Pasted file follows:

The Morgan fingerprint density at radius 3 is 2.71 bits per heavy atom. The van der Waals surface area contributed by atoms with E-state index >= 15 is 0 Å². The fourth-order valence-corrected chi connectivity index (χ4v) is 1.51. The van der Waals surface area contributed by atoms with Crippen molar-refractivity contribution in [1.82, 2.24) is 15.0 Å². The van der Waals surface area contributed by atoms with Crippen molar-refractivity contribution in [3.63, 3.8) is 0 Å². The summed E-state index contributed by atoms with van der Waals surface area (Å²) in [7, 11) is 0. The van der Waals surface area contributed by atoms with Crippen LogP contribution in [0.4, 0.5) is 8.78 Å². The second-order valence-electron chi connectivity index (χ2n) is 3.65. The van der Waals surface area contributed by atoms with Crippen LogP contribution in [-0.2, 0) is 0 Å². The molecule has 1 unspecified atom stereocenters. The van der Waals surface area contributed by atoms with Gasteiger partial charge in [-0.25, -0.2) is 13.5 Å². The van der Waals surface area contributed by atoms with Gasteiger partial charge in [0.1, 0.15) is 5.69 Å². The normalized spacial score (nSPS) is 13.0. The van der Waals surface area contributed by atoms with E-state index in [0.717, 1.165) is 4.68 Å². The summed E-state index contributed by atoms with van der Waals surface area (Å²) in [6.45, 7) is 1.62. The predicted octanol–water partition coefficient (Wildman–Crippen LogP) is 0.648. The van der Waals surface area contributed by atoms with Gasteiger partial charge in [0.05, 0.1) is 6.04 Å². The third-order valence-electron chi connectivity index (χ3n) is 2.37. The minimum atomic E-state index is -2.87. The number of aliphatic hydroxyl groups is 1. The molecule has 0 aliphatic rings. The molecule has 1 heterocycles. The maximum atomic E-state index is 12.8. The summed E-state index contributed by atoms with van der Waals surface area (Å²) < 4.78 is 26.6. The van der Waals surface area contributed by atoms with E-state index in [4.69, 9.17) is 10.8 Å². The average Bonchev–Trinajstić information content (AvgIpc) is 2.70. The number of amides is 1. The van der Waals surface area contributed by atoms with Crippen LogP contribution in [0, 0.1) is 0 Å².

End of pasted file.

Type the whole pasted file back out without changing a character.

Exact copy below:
The Morgan fingerprint density at radius 3 is 2.71 bits per heavy atom. The van der Waals surface area contributed by atoms with E-state index >= 15 is 0 Å². The fourth-order valence-corrected chi connectivity index (χ4v) is 1.51. The van der Waals surface area contributed by atoms with Crippen molar-refractivity contribution in [1.82, 2.24) is 15.0 Å². The van der Waals surface area contributed by atoms with Crippen molar-refractivity contribution in [3.63, 3.8) is 0 Å². The summed E-state index contributed by atoms with van der Waals surface area (Å²) in [7, 11) is 0. The van der Waals surface area contributed by atoms with Crippen LogP contribution in [0.4, 0.5) is 8.78 Å². The second-order valence-electron chi connectivity index (χ2n) is 3.65. The van der Waals surface area contributed by atoms with Crippen LogP contribution in [-0.2, 0) is 0 Å². The molecule has 1 unspecified atom stereocenters. The van der Waals surface area contributed by atoms with Gasteiger partial charge in [-0.25, -0.2) is 13.5 Å². The van der Waals surface area contributed by atoms with Gasteiger partial charge in [0.1, 0.15) is 5.69 Å². The normalized spacial score (nSPS) is 13.0. The van der Waals surface area contributed by atoms with E-state index in [0.717, 1.165) is 4.68 Å². The summed E-state index contributed by atoms with van der Waals surface area (Å²) in [6.45, 7) is 1.62. The predicted octanol–water partition coefficient (Wildman–Crippen LogP) is 0.648. The van der Waals surface area contributed by atoms with Gasteiger partial charge in [0.05, 0.1) is 6.04 Å². The third-order valence-electron chi connectivity index (χ3n) is 2.37. The minimum atomic E-state index is -2.87. The number of aliphatic hydroxyl groups is 1. The molecule has 0 aliphatic rings. The molecule has 1 heterocycles. The maximum atomic E-state index is 12.8. The summed E-state index contributed by atoms with van der Waals surface area (Å²) < 4.78 is 26.6. The van der Waals surface area contributed by atoms with E-state index in [4.69, 9.17) is 10.8 Å². The average Bonchev–Trinajstić information content (AvgIpc) is 2.70. The number of amides is 1. The van der Waals surface area contributed by atoms with Crippen LogP contribution in [0, 0.1) is 0 Å².